Have you incorporated tempo into your exercise regimen yet? Tempo training can vary depending on the type of exercise you are doing. There are different types of tempo training exercises that you may have heard of. Two of them that we will focus on are weight lifting and running.
Tempo Training for Weight Lifting
You probably don’t notice, but you are using a tempo every time you lift weights. Most likely, you have not established a specific tempo, but you lift, pause, and drop for set amounts of time as you do your repetitions. However, there are certain benefits of developing a more fixed tempo for your training.
How to create a lifting tempo
Tempo-pros label a tempo using a four-number system. So, for example, if you are using a 3010 tempo, this means you lower the weight for three seconds, pause at the bottom for zero seconds, lift the weight for one second, and pause at the top for zero seconds. Sometimes, an X might replace the third number to symbolize an explosive lift (as fast as you can).
Why use a tempo during weight training?
Tempo training in weight lifting can benefit your workout in many ways. First, it forces you to use more controlled movements. This makes you think about what you are doing more, which helps in the long run when improving the quality of your movement and avoiding improper techniques. Along with that, it allows you to identify potential weaknesses in your performance. By focusing on the movements, you can spot where you are making a mistake and then correct it. This tempo technique also avoids injuries in the long run because you are learning more control by slowing down your movements.
Tempo Training for Running
There are some misconceptions about tempo running that diminish its true beneficial nature. Tempo runs are good for training, and including them in your routine can be helpful if you are a runner training for long distances.
What is my tempo pace?
Typically, your tempo run pace is a bit slower than your normal racing pace. One of the points of tempo running is clearing lactate, which is one of the components that makes you feel tired after exercising. During a tempo run, you are clearing just as much lactate as you produce, making this pace comfortable but still difficult for you; whereas a racing pace will make you more tired because of your lactate production. You should be able to run comfortably at your tempo pace for about an hour.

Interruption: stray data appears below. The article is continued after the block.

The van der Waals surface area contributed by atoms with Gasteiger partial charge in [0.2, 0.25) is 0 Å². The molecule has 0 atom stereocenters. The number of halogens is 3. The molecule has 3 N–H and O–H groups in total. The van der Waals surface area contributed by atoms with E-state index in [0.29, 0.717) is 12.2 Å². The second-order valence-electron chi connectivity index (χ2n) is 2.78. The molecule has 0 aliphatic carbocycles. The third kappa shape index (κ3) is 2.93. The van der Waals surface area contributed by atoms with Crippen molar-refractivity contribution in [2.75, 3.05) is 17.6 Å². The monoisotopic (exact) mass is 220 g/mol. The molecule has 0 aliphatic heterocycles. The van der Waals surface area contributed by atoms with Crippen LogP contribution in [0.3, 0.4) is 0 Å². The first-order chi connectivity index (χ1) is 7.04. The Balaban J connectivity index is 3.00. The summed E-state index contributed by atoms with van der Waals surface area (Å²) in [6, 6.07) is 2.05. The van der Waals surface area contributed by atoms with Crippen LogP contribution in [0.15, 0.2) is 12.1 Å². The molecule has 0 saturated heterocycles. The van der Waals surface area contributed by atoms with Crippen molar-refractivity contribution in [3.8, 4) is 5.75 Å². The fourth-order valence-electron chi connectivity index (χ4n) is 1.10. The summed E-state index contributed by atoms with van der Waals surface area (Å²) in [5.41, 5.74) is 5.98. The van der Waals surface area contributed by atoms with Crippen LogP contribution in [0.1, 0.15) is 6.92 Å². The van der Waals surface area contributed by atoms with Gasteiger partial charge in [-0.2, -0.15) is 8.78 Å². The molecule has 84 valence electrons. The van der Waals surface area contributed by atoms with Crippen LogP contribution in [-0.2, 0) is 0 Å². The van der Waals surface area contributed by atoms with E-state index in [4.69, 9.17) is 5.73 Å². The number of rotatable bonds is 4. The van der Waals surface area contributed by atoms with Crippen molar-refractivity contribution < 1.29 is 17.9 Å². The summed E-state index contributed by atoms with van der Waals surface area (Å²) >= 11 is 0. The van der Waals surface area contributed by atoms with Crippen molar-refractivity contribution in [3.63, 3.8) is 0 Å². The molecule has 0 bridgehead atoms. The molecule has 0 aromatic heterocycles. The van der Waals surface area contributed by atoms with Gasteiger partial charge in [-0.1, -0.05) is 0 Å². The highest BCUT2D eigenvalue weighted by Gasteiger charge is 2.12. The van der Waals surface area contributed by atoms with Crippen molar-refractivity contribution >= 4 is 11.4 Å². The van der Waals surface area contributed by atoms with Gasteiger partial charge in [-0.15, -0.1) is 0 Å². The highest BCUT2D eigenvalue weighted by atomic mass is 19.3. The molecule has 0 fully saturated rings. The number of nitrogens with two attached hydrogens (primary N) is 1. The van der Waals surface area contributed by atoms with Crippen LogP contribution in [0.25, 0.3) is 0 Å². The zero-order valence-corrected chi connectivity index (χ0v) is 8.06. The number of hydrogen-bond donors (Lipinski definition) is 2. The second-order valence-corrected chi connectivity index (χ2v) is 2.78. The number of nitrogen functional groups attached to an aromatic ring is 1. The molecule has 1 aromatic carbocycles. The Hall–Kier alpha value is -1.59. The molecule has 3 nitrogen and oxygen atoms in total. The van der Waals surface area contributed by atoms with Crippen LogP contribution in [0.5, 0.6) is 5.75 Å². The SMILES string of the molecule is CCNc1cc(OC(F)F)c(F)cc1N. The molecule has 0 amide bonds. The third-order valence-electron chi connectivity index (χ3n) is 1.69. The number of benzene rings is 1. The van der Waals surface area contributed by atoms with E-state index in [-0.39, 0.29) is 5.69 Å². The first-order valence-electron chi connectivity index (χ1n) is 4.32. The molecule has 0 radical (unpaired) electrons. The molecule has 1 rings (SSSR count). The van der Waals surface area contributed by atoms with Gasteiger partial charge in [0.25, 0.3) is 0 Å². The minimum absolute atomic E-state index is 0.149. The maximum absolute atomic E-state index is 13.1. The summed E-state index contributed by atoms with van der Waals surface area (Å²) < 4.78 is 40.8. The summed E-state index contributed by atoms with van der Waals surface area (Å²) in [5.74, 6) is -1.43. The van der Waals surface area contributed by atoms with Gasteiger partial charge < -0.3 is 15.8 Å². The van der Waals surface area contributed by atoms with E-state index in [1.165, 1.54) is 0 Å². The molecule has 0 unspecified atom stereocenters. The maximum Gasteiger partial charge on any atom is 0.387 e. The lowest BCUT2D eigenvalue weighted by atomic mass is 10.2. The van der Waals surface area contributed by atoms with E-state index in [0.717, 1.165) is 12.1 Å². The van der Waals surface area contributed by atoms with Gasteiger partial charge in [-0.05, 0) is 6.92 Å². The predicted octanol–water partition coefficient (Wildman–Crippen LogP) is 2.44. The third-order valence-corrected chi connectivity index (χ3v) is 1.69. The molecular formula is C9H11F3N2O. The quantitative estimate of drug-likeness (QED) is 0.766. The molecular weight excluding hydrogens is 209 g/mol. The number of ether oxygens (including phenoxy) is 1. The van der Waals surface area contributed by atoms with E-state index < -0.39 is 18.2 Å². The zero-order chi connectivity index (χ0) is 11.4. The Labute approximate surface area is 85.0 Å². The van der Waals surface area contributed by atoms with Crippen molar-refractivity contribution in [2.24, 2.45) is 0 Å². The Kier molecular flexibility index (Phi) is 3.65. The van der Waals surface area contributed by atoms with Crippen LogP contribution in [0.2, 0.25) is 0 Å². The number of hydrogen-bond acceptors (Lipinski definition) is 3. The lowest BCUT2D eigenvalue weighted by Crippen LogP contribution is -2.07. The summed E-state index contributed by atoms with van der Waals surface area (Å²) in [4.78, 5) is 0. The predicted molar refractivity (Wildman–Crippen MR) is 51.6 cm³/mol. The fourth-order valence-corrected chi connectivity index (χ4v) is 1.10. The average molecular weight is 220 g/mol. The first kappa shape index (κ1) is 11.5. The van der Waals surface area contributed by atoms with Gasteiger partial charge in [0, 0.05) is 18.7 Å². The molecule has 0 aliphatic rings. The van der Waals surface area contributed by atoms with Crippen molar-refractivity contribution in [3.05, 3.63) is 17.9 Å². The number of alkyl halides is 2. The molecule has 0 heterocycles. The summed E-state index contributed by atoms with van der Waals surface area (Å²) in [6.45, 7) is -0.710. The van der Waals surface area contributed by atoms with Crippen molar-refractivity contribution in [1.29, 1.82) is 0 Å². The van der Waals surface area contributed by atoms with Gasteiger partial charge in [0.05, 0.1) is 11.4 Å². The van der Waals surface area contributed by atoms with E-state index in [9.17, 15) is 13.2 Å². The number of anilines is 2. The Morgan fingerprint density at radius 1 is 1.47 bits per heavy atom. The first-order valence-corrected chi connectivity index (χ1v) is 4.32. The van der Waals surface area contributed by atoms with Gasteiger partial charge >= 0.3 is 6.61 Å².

Benefits of tempo running
Tempo runs are a particularly beneficial addition to your training if you are running races that are longer distances, though they can be used in training for shorter distances like 5k as well. Because you are running at the pace where you are producing the same amount of lactate that you are clearing, this helps increase your lactate threshold.
In addition to the physical benefits, tempo running also benefits the mind. Tempo runs are not easy, so they are a way for you to mentally prepare and become used to the pain you feel during a run. Cross country coach Mark Wetmore of University of Colorado at Boulder says, “It’s not a strategy. It’s just a callusing of the mind and body to deal with discomfort.” By conditioning your mind and body to tolerate this distress, you are enabling yourself to accomplish more during races due to your acclimation to that feeling.
Why should I change-up my tempo?
Because it’s FUN and beneficial in order to break through plateaus. Personally, I love to play around with the tempo of my exercise routine to beat boredom, create more intensity and to be able to truly focus on being present during my workout routine.
Try slowing down your body-weight squat (squatting without weights) and feel the difference it makes – it will fatigue your legs faster. Then try the same with your push-ups. You will work-up a sweat quickly as well as create a little bit of soreness (the good kind) the day after your workout. I love incorporating this technique when I am on vacation and have no access to a gym. Thanks to tempo training I can still get in a very effective and efficient workout by doing all body-weight exercises by varying the speed at which I execute them. For those of you who have experienced a BodyPump class before, this is a great example of tempo training! Try something similar at home by lifting weights to the beat of the music.
Have fun, be creative, and always listen to your body. There is a difference between “feeling the burn” and feeling like you’re about to dislocate a hip.
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